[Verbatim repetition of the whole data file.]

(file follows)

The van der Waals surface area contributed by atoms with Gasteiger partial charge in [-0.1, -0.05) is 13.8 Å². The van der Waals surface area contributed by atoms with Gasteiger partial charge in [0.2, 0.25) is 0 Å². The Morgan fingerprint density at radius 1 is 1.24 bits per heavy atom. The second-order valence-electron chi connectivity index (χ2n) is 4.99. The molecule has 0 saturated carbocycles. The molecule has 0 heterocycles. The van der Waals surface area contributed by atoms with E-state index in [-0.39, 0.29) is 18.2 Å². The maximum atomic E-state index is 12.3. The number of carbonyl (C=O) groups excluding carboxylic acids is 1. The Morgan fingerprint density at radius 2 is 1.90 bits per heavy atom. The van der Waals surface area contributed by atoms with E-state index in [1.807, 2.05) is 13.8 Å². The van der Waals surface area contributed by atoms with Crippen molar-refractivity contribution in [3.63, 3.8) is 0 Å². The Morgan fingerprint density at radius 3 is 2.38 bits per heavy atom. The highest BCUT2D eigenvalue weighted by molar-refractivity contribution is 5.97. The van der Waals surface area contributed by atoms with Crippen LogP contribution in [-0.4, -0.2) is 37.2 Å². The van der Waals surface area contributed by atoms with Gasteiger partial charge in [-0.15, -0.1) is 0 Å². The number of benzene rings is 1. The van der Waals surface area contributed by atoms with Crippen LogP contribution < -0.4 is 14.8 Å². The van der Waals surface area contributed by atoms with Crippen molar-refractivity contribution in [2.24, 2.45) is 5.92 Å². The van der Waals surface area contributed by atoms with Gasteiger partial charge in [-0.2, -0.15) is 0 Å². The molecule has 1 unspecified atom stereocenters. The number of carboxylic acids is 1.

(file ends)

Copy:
The van der Waals surface area contributed by atoms with Gasteiger partial charge in [-0.1, -0.05) is 13.8 Å². The van der Waals surface area contributed by atoms with Gasteiger partial charge in [0.2, 0.25) is 0 Å². The Morgan fingerprint density at radius 1 is 1.24 bits per heavy atom. The second-order valence-electron chi connectivity index (χ2n) is 4.99. The molecule has 0 saturated carbocycles. The molecule has 0 heterocycles. The van der Waals surface area contributed by atoms with E-state index in [-0.39, 0.29) is 18.2 Å². The maximum atomic E-state index is 12.3. The number of carbonyl (C=O) groups excluding carboxylic acids is 1. The Morgan fingerprint density at radius 2 is 1.90 bits per heavy atom. The van der Waals surface area contributed by atoms with E-state index in [1.807, 2.05) is 13.8 Å². The van der Waals surface area contributed by atoms with Crippen molar-refractivity contribution in [3.63, 3.8) is 0 Å². The Morgan fingerprint density at radius 3 is 2.38 bits per heavy atom. The highest BCUT2D eigenvalue weighted by molar-refractivity contribution is 5.97. The van der Waals surface area contributed by atoms with Crippen LogP contribution in [-0.4, -0.2) is 37.2 Å². The van der Waals surface area contributed by atoms with Gasteiger partial charge in [-0.15, -0.1) is 0 Å². The number of benzene rings is 1. The van der Waals surface area contributed by atoms with Crippen LogP contribution < -0.4 is 14.8 Å². The van der Waals surface area contributed by atoms with Crippen molar-refractivity contribution in [2.24, 2.45) is 5.92 Å². The van der Waals surface area contributed by atoms with Gasteiger partial charge in [-0.2, -0.15) is 0 Å². The molecule has 1 unspecified atom stereocenters. The number of carboxylic acids is 1.